Non-Compete Agreements Overview
Sharon Stiller, Partner and Director of the Employment Law Practice, was recently interviewed on the Connections with Evan Dawson show and discussed the proposed FTC ruling on non-compete clauses. The segment was broadcast on WXXI, a Rochester-based radio station.
Ms. Stiller stated that there are “a lot of misunderstandings” regarding the rules for the non-compete clauses, and that the regulations are not straightforward, as can be complex.
While each case depends upon an individual’s situation, to help clarify the complexities, the New York State Attorney General’s Office provides an FAQ on non-compete clauses.
In her interview, Ms. Stiller did clarify the overall concept behind these clauses.
- They are not intended to prohibit the skills that the employee developed.
- They are intended to serve the purpose of preventing someone from stealing a company’s intellectual property and trade secrets.
“Where do you draw the line?” Ms. Stiller said, and emphasized that this is why non-compete cases must be treated on an individual basis. She provided the example of the Kodak company, who lost a case against a former employee who left the company to work for an industry competitor after it was ruled that the former employee did not steal any trade secrets.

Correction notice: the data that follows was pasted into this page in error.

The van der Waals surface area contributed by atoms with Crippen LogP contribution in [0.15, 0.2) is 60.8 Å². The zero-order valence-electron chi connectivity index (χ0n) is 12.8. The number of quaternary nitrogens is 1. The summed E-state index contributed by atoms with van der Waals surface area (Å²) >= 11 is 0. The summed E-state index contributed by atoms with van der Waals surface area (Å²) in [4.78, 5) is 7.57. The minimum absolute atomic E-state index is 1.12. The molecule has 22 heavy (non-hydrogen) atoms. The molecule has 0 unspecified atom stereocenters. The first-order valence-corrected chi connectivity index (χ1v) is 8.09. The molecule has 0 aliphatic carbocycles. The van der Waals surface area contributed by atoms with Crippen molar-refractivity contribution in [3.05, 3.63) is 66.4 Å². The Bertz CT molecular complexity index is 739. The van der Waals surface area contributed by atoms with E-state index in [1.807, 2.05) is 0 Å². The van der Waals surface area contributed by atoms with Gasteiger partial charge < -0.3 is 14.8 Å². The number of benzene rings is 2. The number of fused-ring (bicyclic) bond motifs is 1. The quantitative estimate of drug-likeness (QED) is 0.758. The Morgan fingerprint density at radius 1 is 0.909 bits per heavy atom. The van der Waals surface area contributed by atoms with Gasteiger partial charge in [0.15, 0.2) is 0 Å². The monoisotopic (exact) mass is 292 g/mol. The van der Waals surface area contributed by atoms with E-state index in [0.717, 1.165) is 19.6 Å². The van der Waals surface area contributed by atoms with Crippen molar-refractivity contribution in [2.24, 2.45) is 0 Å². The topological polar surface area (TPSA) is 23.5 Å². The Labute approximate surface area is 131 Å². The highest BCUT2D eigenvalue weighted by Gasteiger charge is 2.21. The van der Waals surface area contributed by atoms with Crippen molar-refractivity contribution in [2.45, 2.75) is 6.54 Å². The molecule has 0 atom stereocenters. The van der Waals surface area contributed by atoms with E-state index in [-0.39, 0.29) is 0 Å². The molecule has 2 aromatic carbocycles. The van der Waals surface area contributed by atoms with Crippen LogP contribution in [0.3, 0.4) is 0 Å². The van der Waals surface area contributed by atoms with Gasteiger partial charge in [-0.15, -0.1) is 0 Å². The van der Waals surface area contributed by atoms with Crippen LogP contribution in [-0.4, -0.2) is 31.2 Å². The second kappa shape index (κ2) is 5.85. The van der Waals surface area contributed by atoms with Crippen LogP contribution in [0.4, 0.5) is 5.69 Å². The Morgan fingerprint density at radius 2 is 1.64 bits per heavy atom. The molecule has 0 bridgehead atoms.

Why Younger People Are Most Vulnerable to Non-Compete Clauses
Younger people are most vulnerable as they are forced to sign these agreements which are essentially “lopsided”, Ms. Stiller advised. They are advantageous for the company and these young people do not have the means to hire a lawyer to negotiate on their behalf. “Younger people should be allowed to move on and maximize their earnings”.
Ms. Stiller said that “this is where you need the help of the federal government to step in” and put a balance to what is currently an uneven agreement.
Corporations Do Have a Right to Seek Legal Action
Ms. Stiller stressed that there are two sides to everything and there are circumstances where companies do have a legitimate reason to litigate their non-compete agreement.
She has represented corporations that have found employees who have stolen intellectual property, such as a case where defense information was stolen and she defended another company where an employee took information from a computer and then deleted it.
If you need to speak to an attorney regarding non-compete agreements or labor laws, please contact Sharon Stiller in Rochester at (585) 218-9999, ext. 406, or email [email protected].